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So Many Roads, Set 2: Guitarists’ Dead Picks

Last month we asked a number of guitarists to choose which song they’d perform if granted an opportunity to play on the road or in the studio with the remaining members of the Grateful Dead. Below we offer another round of guitarist picks, drawn from both in and out of The Dead’s universe.

Adam Aijala (Yonder Mountain String Band):
I think I’d like to play on "Cumberland Blues" because it’s a great song on probably my favorite Dead studio album, Workingman’s Dead. I really like the country/folk edge of the entire album and especially the bluegrass feel of this song in particular (Jerry’s playing banjo). More importantly, the guitar playing is accessible to me and I feel that I could maybe do this song justice while other songs I’d leave to more competent guitar players.

Col. Bruce Hampton (Aquarium Rescue Unit/Codetalkers): Well, I don’t consider myself as a guitarist and don’t really know any of their tunes. I do know “Lovelight,” but that was first written by Bobby Bland and Joe Scott and I played it back it ’63—-first song I ever played.

David Gans:
This is like going to a world-class restaurant and having to choose soup OR the entree OR dessert! But my choice would be "Terrapin Station" because it has several of the key elements: it starts with a folk tale set to a beautiful tune, includes a sweet opening for improvisation and then transitions into one of Jerry’s most majestic and original compositions, all in service of some of Hunter’s most incandescent writing (adapting a great folk song in the first part, and from his own visionary universe in the rest). This is a song I play in my "solo electric" show, so I’m prepared to play it and sing it with the passion it deserves.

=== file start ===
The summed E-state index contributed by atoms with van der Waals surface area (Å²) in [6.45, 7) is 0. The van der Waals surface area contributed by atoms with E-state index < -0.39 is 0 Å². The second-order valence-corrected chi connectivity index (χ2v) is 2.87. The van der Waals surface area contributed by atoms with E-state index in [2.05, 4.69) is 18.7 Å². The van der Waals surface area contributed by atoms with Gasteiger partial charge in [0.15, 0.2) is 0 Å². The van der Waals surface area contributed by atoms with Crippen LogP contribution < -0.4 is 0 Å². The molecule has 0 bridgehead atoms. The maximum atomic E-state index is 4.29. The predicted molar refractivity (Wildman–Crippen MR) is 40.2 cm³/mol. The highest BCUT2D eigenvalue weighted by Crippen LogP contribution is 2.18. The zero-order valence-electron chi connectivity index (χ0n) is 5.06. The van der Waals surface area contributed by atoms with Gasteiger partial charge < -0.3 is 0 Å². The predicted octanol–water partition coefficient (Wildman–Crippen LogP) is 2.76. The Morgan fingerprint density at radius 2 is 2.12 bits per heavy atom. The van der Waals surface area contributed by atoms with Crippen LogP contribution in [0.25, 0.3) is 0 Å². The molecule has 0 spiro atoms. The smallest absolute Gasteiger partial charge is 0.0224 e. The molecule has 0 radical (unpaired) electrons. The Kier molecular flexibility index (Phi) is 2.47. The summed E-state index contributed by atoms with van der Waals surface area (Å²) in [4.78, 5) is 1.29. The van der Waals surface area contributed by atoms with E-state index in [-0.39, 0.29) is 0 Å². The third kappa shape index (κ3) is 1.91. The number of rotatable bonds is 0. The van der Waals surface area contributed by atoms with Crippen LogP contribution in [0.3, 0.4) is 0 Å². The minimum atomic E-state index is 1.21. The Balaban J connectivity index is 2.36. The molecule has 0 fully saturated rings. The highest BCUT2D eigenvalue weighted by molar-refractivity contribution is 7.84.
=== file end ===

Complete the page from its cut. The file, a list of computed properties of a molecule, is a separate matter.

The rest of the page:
Ed McGee (ekoostik hookah/One Under):
I’d pick “Dark Star” because I’ve always thought it was lacking and weak—-kidding. But seriously, if we’re talking about redoing previously recorded songs, I’d pick “Estimated Prophet.” Always thought that song lent itself to studio approaches in a way others couldn’t. As for newer material, I’d pick “Banyan Tree.” Fantastic, creepy, groovy story song that could really develop well and put in 5.1. But, really, I have no business being in the studio with any of those mofos.

Fuzz (Deep Banana Blackout): I just participated in the tribute to Jerry Garcia at the Gathering of The Vibes along with The Zen Tricksters, The Dark Star Orchestra, Tom Constanten, Melvin Seals and others. We did "Easy Wind" and I sang and played it. I dig the tune a whole lot because it is simply a great blues… it makes me imagine I am ‘on the Bayou’ (as it is stated in the chorus). Seriously though, the real kicker for me is the way the feel alternates between the slow 6/8 and the 4/4 groove. The riffs really seem to wrap around that rhythm perfectly and it gives it a distinctive sound something that takes it out of the blues norm. There is also a great feel to open up with in the middle.

Jack Pearson (The Allman Brothers Band):
I’d like to do "Oh Glory How Happy I Am" by Gary Davis. I remember hearing them do another one of Rev. Gary Davis tunes before. Yeah— that would be great. Tell ‘em to come on —- let’s do it.

John Kadlecik (Dark Star Orchestra): “Terrapin Station.” I think that one covers a lot ground great melodies, different improvisational sections with different moods to them and great lyrics. You could probably say that about most of them, but for me, that’s the one

Keller Williams:
"Bird Song," "Scarlet>Fire," "Brown Eyed Woman," "Eyes of the World," "Jack Straw, "Stranger, "Help," "Slipknot," " "Franklin’s," "St. Steven," "The Eleven," "Candy Man," "High Time," "Black Peter," "Loser," "So Many Roads," "Dire Wolf," "‘Till the Morning Comes," "Looks Like Rain," "Box of Rain" because they are all wrapped up together to be my favorite Dead song that I know and I can play them blindfolded with one leg tied behind my back while hanging by the other leg upside down on acid.